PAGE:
Estimating Occupational Replacement Needs
BLS used a cohort-component method for estimating job openings due to replacement needs from the 1991 through the 2014–24 projections. This method is no longer in use because BLS identified statistical and conceptual issues with the implementation of this method that compromised the accuracy and validity of the resulting estimates. BLS developed a new method for estimating replacement needs by measuring occupational separations. For more details on the separations method, first used with the 2016–26 projections, visit https://www.bls.gov/emp/documentation/separations.htm.
Limitations of the replacements method
On the conceptual side, in order for the cohort-component method to accurately estimate replacement needs, it requires a strong assumption: that workers who need to be replaced are those who are replaced by workers from different (usually younger) cohorts. In a traditional conception of a worker's career, this assumption is valid: workers enter at a young age, work in their field until they are old, and then retire, creating opportunities for the next generation of young workers. In this framework, occupation is fixed throughout a worker's career. However, many workers do not remain in the same occupation throughout their career, and BLS determined that a newer, more robust and more statistically sound model was necessary.
On the statistical side, the replacements method required using historical CPS data broken down by detailed occupation and by age cohort. Estimates derived from small sample sizes result in large margins of error, which contributed to the large observed variability of published estimates from year to year.
Advantages of the separations method
More clarity about what is being measured
- The separations method directly measures workers who leave an occupation, taking advantage of the longitudinal aspects of the CPS monthly survey and supplements. The replacements method indirectly measured leavers by measuring employment change by age group.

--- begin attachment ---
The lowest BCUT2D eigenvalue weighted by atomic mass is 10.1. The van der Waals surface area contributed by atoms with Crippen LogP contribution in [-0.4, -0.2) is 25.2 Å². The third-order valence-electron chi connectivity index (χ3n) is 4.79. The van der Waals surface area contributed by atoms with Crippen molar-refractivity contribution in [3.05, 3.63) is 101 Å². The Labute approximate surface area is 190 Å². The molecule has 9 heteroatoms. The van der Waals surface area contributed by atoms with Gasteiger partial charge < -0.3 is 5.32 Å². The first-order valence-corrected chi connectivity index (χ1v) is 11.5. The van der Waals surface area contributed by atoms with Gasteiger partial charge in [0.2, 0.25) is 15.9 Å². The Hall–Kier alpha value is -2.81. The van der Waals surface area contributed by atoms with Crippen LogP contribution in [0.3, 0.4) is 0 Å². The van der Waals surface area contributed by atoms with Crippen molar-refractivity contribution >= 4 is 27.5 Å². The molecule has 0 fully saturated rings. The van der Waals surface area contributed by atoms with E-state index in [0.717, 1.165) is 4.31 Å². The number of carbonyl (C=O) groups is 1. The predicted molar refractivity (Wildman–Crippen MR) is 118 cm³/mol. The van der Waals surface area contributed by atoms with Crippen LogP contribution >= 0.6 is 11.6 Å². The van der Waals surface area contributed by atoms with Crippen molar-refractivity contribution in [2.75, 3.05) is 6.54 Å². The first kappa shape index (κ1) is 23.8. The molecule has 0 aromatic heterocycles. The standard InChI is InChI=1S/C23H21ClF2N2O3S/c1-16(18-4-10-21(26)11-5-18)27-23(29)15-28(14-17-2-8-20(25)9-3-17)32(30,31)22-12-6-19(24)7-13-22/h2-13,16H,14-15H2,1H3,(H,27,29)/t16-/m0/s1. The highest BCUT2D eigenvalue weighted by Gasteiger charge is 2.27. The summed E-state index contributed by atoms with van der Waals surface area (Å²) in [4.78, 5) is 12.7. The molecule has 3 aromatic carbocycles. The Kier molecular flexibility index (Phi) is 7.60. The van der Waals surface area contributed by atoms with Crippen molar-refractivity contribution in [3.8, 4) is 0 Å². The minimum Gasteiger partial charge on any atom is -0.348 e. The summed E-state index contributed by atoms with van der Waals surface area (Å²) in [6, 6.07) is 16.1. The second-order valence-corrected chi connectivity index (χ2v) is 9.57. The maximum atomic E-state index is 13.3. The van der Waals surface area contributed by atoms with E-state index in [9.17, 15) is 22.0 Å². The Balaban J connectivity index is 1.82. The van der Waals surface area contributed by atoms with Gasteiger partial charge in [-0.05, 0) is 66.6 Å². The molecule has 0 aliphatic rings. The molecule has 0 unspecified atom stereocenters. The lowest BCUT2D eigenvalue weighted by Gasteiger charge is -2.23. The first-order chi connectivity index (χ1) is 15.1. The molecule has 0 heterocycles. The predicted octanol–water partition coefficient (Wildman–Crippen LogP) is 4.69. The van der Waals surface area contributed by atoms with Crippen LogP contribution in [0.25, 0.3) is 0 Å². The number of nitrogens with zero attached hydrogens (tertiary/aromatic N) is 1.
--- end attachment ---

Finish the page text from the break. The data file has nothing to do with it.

- In addition to measuring total separations, the separations method provides discrete estimates of labor force leavers and occupational transfers for each occupation. The replacements method provided just a single, total, measure for each occupation.
More robust methods
- The separations method uses a regression to model projected separations, while the replacements method extrapolated from historical trends. The regression approach allows the separations method to incorporate many different demographic characteristics, where the replacements method only accounts for age.
- The separations method better accounts for future growth or declines by incorporating the results of the projections of employment change for occupations. The replacements method assumed historical patterns of growth or decline of occupations would continue.
More reliable results
- The separations method allows for estimates for occupations newly added to classification systems, while the replacements method required 10 years of comparable historical data to create estimates for an occupation.
- The separations method more accurately estimates replacement needs for small occupations, while the replacements method required proxies for many small occupations.
- The replacements method generated results for some occupations that varied considerably from year to year, due to survey error. The regression approach used in the separations method reduces survey error resulting in more consistent results.
Last Modified Date: September 1, 2020